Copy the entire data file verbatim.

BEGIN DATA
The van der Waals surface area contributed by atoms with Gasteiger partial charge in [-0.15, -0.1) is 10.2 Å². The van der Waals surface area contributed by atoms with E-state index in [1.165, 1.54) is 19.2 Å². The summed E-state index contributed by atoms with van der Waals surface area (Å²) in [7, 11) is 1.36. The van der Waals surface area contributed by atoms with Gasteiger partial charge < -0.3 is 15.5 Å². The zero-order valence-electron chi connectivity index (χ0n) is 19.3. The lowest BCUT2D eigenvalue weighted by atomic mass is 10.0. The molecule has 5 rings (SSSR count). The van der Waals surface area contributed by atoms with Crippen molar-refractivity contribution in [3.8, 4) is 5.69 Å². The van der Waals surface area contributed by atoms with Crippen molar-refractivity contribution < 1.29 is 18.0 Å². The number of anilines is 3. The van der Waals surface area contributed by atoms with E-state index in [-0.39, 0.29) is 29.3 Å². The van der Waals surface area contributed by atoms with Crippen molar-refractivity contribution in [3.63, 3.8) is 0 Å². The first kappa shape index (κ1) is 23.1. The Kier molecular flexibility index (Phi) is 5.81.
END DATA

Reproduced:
The van der Waals surface area contributed by atoms with Gasteiger partial charge in [-0.15, -0.1) is 10.2 Å². The van der Waals surface area contributed by atoms with E-state index in [1.165, 1.54) is 19.2 Å². The summed E-state index contributed by atoms with van der Waals surface area (Å²) in [7, 11) is 1.36. The van der Waals surface area contributed by atoms with Gasteiger partial charge < -0.3 is 15.5 Å². The zero-order valence-electron chi connectivity index (χ0n) is 19.3. The lowest BCUT2D eigenvalue weighted by atomic mass is 10.0. The molecule has 5 rings (SSSR count). The van der Waals surface area contributed by atoms with Crippen molar-refractivity contribution in [3.8, 4) is 5.69 Å². The van der Waals surface area contributed by atoms with Crippen molar-refractivity contribution < 1.29 is 18.0 Å². The number of anilines is 3. The van der Waals surface area contributed by atoms with E-state index in [-0.39, 0.29) is 29.3 Å². The van der Waals surface area contributed by atoms with Crippen molar-refractivity contribution in [3.63, 3.8) is 0 Å². The first kappa shape index (κ1) is 23.1. The Kier molecular flexibility index (Phi) is 5.81.